All told, we spent 7 euros for the sad Thai noodles, 8 euro for the dumplings, and 5 euros for two glasses of white wine. The wine won on all fronts.


Maybe, I could just figure out how to make the foods I love to eat? I suggested to my husband.


Go for it, he acquiesced.


Ok, so 20 euros on the Sunday market lunch was nothing when compared with the small fortune I spent at three different Asian markets and two western grocery stores this morning and afternoon. My morning trip was shared with all of the adorable, old ladies of Watermael-Boitsfort, who left their carts sitting in the middle of the aisles so it took me a while to wind my way from one end of the store to the other.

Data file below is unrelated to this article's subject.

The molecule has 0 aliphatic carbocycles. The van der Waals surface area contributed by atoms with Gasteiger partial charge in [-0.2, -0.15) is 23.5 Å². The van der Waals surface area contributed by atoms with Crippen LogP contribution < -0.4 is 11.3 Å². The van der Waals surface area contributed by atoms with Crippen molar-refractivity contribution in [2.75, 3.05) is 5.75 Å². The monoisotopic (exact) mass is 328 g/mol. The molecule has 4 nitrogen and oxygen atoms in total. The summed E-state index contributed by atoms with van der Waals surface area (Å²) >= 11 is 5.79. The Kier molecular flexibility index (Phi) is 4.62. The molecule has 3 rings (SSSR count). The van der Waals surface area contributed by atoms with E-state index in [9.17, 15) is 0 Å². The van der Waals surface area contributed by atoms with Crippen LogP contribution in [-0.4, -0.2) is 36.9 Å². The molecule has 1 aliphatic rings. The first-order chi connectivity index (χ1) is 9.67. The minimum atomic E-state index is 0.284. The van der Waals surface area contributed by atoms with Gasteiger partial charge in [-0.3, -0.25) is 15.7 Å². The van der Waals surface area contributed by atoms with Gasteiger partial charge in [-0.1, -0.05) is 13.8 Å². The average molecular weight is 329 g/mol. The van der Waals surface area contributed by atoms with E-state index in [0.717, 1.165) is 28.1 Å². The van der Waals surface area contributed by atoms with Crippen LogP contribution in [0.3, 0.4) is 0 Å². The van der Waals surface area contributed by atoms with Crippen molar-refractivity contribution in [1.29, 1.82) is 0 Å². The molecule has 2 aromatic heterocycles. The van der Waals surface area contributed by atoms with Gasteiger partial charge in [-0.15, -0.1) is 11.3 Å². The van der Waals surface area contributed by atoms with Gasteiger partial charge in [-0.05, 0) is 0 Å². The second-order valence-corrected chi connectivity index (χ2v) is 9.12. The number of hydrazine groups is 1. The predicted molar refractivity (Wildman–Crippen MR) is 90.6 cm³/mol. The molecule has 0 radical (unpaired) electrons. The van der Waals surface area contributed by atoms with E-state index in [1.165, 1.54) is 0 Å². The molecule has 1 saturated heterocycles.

My day of adventuring began with a visit to an Optician for an eye exam. Learning about inner workings of the health care system in Belgium is also a challenge, particularly when French is not my native tongue. I had a lovely time visiting with the Optician and asking all kinds of questions about the machines and method he used, all the while trying to decipher the code and meaning of his explanations, which were, of course, all in French. It turned out that I had gone about the eye care process in reverse, as most people began with a visit to an Ophthalmologist to test for tension in the eyes, glaucoma, and an overall medical exam, which an Optician could not provide. (At least, the eye exam was free!)